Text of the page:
Printmaker, Winters Mill grad, back home as exhibit curator at Carroll Community College

Jessi Hardesty is pictured with her reductive woodcut block and print titled “Verdant Dominion (Swamp Thing).” It was created for an invitational portfolio called “Nature’s Grasp” hosted by Lee Arts Center in Virginia.
Jessi Hardesty is pictured with her reductive woodcut block and print titled “Verdant Dominion (Swamp Thing).” It was created for an invitational portfolio called “Nature’s Grasp” hosted by Lee Arts Center in Virginia. (Courtesy photo)

Jessi Hardesty, the Discipline Coordinator of Visual Arts and the Curator of Collections and Exhibits at Carroll Community College, has been creating art since she was a child.

"I was always drawing on something," she said. "My parents encouraged me and got plenty of art supplies for me."


Hardesty was influenced by her father's artistic talent; he had been a potter for many years. Hardesty has fond memories of a favorite art teacher in elementary school who taught her how to collage and sew. At home, she made custom accessories for her toys. Her first foray into sculpture was making tin foil armor for her Barbie dolls. She held "Barbie wars" with her dolls riding on plastic dinosaurs wearing their shiny tin foil armor.

"Art let me stay in my fantasy world," she said.


Hardesty continued to have great art teachers when she attended Winters Mill High School. Teachers Sharon Schaeffer and Holly Ferraro helped her build her first art portfolio which she used to apply to college.

In 2007, she graduated and started her college education at Salem State University in Salem, Massachusetts. Within a few semesters, she had discovered printmaking and took courses in all major printmaking disciplines including monoprinting, screen printing, relief printing, lithography, and intaglio. Relief was the method that resonated with her the most.

Relief printing is the oldest type of traditional printmaking. To create a relief print, you carve a master block from which to pull your edition of prints. An image is drawn or transferred onto the block. Using gouges or similar tools, the artist removes the areas of the block they do not want to print. Once the block is carved, a thin slab of ink is rolled out with a brayer. The ink is then rolled on to the block.

Next, a sheet of paper is carefully laid on top of the inked block. Now, the artist can cover the block and paper with felt blankets and run the whole stack through an etching press, which will evenly apply a large amount of pressure to the block and paper. Once the block is freed from the press, the blankets are rolled back and the paper is lifted up, revealing a mirror image of the carved block. While tedious, the process has the great advantage of being able to produce multiple finished pieces of art.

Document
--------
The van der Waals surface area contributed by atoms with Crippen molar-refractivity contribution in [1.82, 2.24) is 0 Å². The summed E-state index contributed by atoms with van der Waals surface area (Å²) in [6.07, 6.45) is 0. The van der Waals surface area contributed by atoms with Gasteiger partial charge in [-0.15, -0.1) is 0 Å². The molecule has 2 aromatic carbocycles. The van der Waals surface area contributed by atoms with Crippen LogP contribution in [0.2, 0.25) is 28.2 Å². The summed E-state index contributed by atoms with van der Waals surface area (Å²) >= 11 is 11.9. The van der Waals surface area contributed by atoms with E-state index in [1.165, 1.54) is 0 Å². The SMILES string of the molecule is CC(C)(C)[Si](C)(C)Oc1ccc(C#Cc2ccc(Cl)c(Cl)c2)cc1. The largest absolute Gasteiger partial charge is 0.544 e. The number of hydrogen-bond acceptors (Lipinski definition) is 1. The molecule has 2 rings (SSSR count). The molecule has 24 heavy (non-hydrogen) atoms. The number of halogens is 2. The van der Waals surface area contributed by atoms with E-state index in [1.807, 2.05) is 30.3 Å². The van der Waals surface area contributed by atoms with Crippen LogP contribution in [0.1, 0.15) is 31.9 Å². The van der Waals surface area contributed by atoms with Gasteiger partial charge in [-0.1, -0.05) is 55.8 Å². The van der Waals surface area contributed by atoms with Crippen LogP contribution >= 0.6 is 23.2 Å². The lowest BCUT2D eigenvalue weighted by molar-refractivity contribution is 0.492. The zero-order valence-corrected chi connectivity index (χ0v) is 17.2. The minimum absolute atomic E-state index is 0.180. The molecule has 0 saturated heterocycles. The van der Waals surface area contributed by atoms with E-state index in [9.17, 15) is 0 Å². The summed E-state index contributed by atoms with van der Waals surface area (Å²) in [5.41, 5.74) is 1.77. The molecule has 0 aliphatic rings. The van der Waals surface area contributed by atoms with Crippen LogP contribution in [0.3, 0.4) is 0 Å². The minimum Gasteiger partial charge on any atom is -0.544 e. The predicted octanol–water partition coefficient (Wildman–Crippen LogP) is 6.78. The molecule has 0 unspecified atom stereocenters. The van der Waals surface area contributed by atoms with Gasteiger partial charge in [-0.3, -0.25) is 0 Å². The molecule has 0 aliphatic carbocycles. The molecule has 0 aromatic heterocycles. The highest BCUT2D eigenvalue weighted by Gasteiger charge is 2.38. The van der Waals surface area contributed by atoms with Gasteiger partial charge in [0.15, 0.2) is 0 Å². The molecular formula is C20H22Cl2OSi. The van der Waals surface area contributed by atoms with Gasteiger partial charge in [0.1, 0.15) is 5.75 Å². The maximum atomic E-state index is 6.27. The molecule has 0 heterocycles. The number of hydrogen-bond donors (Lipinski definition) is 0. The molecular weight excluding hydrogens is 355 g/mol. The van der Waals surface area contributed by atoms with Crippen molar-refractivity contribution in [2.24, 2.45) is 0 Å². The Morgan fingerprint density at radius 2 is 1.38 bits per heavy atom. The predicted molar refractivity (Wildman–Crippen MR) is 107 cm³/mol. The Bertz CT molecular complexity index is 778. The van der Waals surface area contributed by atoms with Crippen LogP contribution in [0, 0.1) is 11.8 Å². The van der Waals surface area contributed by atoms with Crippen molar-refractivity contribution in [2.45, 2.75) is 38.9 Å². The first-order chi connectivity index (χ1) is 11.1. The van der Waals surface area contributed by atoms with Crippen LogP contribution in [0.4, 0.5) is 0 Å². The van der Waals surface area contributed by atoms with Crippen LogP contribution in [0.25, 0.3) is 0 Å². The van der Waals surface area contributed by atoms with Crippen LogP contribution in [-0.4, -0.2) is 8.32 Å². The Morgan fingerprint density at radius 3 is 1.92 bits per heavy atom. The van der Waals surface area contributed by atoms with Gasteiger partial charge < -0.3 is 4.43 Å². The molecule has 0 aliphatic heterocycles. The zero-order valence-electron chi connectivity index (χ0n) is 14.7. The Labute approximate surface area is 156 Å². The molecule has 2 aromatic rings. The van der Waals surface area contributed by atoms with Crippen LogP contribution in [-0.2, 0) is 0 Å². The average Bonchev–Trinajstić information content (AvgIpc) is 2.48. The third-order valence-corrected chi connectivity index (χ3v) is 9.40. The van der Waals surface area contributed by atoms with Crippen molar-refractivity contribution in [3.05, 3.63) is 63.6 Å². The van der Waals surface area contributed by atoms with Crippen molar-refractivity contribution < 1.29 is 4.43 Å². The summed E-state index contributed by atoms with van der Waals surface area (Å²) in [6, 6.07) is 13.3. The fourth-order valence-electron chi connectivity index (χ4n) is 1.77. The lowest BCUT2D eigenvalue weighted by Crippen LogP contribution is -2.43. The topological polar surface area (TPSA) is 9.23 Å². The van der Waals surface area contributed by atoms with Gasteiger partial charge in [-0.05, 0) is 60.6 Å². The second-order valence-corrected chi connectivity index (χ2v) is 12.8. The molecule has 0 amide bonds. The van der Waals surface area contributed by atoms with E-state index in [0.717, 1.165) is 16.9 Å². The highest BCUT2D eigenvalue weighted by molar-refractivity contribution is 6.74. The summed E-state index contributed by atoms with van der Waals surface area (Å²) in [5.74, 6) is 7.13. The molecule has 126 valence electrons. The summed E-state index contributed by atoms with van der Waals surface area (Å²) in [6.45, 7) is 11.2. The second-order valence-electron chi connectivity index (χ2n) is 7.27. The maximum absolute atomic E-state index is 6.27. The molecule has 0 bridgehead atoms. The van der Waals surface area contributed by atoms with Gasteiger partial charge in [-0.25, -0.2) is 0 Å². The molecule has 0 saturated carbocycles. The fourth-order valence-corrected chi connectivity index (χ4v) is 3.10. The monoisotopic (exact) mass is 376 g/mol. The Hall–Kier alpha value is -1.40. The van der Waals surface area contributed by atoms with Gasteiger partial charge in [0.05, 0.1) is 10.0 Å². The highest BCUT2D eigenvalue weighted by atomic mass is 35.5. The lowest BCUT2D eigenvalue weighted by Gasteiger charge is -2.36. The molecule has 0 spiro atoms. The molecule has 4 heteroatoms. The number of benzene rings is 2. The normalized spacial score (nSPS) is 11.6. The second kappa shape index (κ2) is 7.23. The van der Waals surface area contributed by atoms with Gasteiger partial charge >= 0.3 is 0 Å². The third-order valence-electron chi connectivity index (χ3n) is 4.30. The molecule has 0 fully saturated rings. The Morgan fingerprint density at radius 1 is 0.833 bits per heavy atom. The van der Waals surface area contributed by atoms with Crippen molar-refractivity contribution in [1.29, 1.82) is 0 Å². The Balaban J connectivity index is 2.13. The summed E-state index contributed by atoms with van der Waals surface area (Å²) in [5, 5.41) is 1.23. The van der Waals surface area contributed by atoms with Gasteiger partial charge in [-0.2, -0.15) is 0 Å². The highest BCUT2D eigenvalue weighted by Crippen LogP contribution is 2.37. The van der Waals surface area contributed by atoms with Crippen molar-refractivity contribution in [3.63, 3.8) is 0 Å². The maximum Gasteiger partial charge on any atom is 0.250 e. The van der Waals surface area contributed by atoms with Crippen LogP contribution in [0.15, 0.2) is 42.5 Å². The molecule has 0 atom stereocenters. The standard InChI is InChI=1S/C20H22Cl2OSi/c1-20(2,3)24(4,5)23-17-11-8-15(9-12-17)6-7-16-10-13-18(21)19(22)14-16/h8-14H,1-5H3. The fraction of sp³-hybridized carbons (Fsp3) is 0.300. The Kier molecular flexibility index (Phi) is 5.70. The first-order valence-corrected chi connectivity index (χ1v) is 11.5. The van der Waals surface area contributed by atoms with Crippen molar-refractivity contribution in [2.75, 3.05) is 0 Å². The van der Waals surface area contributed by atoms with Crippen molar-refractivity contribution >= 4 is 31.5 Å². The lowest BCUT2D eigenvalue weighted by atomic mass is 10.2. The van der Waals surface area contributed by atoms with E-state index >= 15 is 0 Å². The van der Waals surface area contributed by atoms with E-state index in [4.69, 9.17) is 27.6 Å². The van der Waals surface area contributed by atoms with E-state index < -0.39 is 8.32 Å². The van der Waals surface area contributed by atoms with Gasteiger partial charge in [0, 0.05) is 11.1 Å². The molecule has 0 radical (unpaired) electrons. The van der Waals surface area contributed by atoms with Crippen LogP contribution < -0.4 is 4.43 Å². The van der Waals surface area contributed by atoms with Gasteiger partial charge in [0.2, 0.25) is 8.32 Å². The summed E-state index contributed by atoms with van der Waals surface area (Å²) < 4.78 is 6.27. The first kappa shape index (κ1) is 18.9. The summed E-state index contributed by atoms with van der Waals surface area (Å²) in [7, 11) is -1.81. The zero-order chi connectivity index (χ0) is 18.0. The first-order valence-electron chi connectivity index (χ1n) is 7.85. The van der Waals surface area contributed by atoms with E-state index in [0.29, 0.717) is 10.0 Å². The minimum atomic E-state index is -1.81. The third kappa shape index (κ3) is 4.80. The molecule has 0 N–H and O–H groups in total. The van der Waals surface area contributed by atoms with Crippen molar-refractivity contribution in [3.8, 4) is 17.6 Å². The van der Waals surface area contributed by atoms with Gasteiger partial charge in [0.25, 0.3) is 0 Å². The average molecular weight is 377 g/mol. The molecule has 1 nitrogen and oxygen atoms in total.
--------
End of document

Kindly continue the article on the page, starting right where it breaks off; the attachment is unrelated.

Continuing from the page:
To create a multicolored woodcut print, an artist may carve a different block for each color and create a registration system to ensure that each layer will line up. A somewhat different method for creating multicolor woodcut prints is the reduction method. This method is affectionately referred to by many printmakers as "suicide printmaking" because the process ultimately destroys the block. The artist carves an image, prints the first and lightest color and then carves the block again and prints the second color. This process repeats until all desired colors have been printed, thus creating a very limited edition because the artist can never reuse the block.

In 2010, Hardesty received a grant from the Salem Arts Council. She used that grant to travel to St. Louis to attend a workshop at Evil Prints with world famous woodcut printmaker Tom Huck (evilprints.com). While in college, Hardesty had two incredible printmaking professors who helped her develop her skills. She was the personal assistant of Haig Demarjian (artofhaig.com), a printmaker and painter. She still considers him a mentor and friend.

She graduated in 2011 with a degree in art with a concentration in printmaking. Staying in Salem, Hardesty took a year off and managed a coffee house to save money for graduate school. She painted during that time since she did not have access to printmaking equipment. Hardesty missed printmaking and decided that she would pursue it again in graduate school. In 2012, Hardesty moved to Michigan to go to Cranbrook Academy of Art (cranbrook.edu), near Detroit.

"It is Hogwarts for artists," she said.

Cranbrook is a non-traditional school. The emphasis at Cranbrook is on studio practice. In lieu of formal classes, students engage in weekly group critiques and reading groups, discussing art theory, criticism, and philosophy. Students have 24/7 access to their studios. In addition to this rigorous studio culture, each department hosts numerous visiting artists. Hardesty was a departmental coordinator and the personal assistant of Artist In Residence Randy Bolton (littlejohncontemporary.com/randy-bolton/). She also curated shows for the Forum Gallery at Cranbrook Art Museum.

In 2014, Hardesty graduated with her MFA in Print Media. After graduation, Hardesty moved to Baltimore and started teaching at the Community College of Baltimore County. When Hardesty heard that the former head of the Visual Arts department at Carroll Community College, Maggie Ball, was retiring in 2015, she applied for the position in hopes of a chance to give something back to her hometown.

"I like the diversity of my tasks at Carroll. I am busy all the time, in a good way. I enjoy curating shows and bringing in a variety of contemporary artists to show at Carroll. I love my students; they are my number one reason for being here. Everything I do is to benefit them."

She can be contacted at www.jessi-hardesty.com.


Lyndi McNulty is the owner of Gizmos Art in Westminster. Her column appears on the first and third Thursday of each month.

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